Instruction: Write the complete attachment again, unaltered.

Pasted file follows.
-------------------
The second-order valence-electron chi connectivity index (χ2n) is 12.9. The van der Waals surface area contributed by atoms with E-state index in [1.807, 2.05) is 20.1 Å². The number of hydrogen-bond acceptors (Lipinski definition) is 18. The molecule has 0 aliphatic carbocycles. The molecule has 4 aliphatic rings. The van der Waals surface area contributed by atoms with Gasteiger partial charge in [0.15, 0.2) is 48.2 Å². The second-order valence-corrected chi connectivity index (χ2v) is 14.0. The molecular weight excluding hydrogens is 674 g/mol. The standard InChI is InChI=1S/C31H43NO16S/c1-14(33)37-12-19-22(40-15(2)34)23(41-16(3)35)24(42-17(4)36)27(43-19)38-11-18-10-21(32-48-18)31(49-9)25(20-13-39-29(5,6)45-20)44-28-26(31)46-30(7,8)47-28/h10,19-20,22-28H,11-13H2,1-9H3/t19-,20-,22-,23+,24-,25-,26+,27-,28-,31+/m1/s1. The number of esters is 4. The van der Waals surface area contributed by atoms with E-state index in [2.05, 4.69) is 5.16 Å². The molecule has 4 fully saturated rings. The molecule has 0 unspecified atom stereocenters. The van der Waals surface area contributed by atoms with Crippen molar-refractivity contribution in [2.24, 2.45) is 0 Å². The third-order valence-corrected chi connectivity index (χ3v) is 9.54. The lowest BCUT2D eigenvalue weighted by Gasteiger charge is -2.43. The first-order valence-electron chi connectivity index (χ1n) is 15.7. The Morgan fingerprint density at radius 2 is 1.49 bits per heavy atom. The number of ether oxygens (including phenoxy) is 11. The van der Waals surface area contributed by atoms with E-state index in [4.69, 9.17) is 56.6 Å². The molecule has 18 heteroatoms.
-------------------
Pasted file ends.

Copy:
The second-order valence-electron chi connectivity index (χ2n) is 12.9. The van der Waals surface area contributed by atoms with E-state index in [1.807, 2.05) is 20.1 Å². The number of hydrogen-bond acceptors (Lipinski definition) is 18. The molecule has 0 aliphatic carbocycles. The molecule has 4 aliphatic rings. The van der Waals surface area contributed by atoms with Gasteiger partial charge in [0.15, 0.2) is 48.2 Å². The second-order valence-corrected chi connectivity index (χ2v) is 14.0. The molecular weight excluding hydrogens is 674 g/mol. The standard InChI is InChI=1S/C31H43NO16S/c1-14(33)37-12-19-22(40-15(2)34)23(41-16(3)35)24(42-17(4)36)27(43-19)38-11-18-10-21(32-48-18)31(49-9)25(20-13-39-29(5,6)45-20)44-28-26(31)46-30(7,8)47-28/h10,19-20,22-28H,11-13H2,1-9H3/t19-,20-,22-,23+,24-,25-,26+,27-,28-,31+/m1/s1. The number of esters is 4. The van der Waals surface area contributed by atoms with E-state index in [2.05, 4.69) is 5.16 Å². The molecule has 4 fully saturated rings. The molecule has 0 unspecified atom stereocenters. The van der Waals surface area contributed by atoms with Crippen molar-refractivity contribution in [2.24, 2.45) is 0 Å². The third-order valence-corrected chi connectivity index (χ3v) is 9.54. The lowest BCUT2D eigenvalue weighted by Gasteiger charge is -2.43. The first-order valence-electron chi connectivity index (χ1n) is 15.7. The Morgan fingerprint density at radius 2 is 1.49 bits per heavy atom. The number of ether oxygens (including phenoxy) is 11. The van der Waals surface area contributed by atoms with E-state index in [4.69, 9.17) is 56.6 Å². The molecule has 18 heteroatoms.